LG Electronics Inc. said Wednesday it filed a lawsuit against European smartphone maker Wiko at the district court of Mannheim, Germany, over alleged violation of its patent rights in the long-term evolution (LTE) technology. Wiko sold more than 10 million smartphones in Europe last year. The litigation marks LG’s second legal action against an overseas smartphone producer, after it sued a U.S.-based BLU Products in March 2017.
LG claims that the European company violated three of its “standard-essential patent,” including a core technology for preventing mobile handsets from disconnecting in areas with weak signals. Essential patent refers to technology that cannot be achieved without the use of the relevant patent.
LG said it made multiple efforts to reach a license agreement after first sending a letter of warning to Wiko in 2015, claiming the European company failed to respond to the requests. “LG will deal sternly with the use of its patented technologies by other companies without paying due royalties,” said Jeon Saeng-gyu, head of the tech giant’s patent center.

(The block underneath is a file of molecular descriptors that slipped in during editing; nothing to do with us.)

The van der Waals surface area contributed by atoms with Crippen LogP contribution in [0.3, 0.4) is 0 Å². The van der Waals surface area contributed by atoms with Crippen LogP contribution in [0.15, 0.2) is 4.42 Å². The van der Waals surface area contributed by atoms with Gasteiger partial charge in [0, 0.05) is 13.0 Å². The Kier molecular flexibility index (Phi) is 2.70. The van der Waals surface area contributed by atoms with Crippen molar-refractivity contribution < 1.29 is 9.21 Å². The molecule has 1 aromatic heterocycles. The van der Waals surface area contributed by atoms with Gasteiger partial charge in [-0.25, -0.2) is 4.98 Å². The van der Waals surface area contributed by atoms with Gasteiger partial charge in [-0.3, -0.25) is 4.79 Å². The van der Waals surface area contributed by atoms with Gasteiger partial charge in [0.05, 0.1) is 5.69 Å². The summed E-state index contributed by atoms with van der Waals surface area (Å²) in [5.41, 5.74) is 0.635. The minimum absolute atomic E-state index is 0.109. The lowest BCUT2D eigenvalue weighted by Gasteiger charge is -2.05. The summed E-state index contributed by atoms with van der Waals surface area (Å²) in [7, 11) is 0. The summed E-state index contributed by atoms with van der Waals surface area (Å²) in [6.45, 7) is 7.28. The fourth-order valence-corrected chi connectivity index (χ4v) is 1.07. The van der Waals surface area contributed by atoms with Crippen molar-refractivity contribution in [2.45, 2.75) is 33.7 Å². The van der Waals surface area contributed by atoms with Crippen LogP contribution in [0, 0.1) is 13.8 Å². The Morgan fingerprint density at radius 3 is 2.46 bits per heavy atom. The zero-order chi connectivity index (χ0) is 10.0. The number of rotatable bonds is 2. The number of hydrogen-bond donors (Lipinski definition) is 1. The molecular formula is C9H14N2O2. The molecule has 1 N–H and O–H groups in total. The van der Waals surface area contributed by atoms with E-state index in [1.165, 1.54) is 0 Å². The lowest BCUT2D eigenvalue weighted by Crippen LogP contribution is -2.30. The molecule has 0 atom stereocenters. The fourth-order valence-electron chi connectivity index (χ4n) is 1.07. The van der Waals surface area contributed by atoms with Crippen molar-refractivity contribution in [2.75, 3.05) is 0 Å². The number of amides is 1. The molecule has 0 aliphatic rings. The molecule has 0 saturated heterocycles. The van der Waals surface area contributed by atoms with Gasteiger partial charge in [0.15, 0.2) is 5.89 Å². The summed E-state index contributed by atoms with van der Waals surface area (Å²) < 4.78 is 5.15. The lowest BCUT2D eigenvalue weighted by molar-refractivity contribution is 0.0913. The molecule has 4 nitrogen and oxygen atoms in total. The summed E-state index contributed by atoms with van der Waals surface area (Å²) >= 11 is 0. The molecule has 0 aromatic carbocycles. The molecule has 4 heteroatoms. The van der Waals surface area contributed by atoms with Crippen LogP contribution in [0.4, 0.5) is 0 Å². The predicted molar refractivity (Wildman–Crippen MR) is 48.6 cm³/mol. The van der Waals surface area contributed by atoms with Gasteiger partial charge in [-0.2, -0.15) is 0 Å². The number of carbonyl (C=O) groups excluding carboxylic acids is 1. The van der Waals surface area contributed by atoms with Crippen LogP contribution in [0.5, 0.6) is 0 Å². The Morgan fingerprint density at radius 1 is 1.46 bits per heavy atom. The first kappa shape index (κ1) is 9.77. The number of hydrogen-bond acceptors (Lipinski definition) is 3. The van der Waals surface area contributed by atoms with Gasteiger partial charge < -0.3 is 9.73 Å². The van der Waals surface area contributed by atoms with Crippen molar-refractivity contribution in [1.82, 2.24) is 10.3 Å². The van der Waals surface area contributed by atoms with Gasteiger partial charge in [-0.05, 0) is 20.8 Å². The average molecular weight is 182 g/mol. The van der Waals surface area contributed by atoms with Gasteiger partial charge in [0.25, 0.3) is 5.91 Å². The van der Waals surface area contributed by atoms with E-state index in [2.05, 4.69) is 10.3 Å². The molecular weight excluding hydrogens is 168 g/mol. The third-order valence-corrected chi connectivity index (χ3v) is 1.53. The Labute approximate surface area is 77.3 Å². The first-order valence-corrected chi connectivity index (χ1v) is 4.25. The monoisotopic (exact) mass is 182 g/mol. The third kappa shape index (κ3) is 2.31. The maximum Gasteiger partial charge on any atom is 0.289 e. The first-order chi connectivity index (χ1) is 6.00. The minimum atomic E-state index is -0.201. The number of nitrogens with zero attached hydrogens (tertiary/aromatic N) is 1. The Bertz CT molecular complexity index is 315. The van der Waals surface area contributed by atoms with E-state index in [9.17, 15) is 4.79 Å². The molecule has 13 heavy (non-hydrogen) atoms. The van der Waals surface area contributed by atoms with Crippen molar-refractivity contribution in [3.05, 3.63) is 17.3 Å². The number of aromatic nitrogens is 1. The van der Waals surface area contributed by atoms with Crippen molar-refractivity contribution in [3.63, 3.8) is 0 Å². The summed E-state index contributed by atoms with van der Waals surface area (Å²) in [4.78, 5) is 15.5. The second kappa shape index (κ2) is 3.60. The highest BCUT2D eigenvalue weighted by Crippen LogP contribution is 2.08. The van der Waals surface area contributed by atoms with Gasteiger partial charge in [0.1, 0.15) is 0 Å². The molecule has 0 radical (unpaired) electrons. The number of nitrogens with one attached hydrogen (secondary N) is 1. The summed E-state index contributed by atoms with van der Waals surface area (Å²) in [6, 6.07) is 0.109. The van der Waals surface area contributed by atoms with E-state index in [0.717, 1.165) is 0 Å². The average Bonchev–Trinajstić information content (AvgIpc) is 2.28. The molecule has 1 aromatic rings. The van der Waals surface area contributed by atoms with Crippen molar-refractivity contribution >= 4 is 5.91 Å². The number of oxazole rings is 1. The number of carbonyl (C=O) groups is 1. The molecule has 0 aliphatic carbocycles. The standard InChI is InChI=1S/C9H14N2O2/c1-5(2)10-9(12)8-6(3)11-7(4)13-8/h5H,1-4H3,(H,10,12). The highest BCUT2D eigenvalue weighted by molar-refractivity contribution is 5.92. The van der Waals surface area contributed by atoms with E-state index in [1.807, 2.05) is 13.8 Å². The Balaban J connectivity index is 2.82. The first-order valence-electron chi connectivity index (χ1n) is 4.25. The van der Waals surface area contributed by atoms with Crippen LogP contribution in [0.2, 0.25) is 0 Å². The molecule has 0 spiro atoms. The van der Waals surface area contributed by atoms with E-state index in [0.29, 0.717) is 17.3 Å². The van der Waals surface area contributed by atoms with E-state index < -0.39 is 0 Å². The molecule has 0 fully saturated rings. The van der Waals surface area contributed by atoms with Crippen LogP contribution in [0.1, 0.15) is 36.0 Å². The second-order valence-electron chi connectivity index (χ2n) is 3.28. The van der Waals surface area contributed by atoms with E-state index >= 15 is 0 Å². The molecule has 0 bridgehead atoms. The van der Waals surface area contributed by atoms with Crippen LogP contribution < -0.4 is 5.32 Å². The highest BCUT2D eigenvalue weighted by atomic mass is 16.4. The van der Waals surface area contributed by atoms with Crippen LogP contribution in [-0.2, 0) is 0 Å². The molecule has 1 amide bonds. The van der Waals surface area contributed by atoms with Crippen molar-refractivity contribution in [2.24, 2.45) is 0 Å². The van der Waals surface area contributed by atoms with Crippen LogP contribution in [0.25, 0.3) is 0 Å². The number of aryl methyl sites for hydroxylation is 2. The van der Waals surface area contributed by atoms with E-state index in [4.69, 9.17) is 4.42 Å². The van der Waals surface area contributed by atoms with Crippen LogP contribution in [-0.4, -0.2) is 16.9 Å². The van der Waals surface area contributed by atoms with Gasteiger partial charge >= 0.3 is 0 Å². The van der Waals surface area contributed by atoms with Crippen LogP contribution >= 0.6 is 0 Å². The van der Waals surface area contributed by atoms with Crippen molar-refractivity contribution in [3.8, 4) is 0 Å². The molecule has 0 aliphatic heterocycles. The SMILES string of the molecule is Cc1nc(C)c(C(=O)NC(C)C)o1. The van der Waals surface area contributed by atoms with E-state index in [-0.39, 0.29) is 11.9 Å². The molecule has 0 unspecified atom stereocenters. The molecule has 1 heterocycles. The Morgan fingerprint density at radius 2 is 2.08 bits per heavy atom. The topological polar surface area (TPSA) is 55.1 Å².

LG is the holder of the most standard-essential patents for LTE in the world. According to U.S. patent analysis agency TechIPM’s study of LTE and LTE-A standard-essential patents filed at the United States Patent and Trademark Office, LG was the top patent holder for five consecutive years from 2012 to 2016. As most corporations always include the United States when they file for standard-essential patents, the top patent holder in the United States is considered No. 1 in the world.
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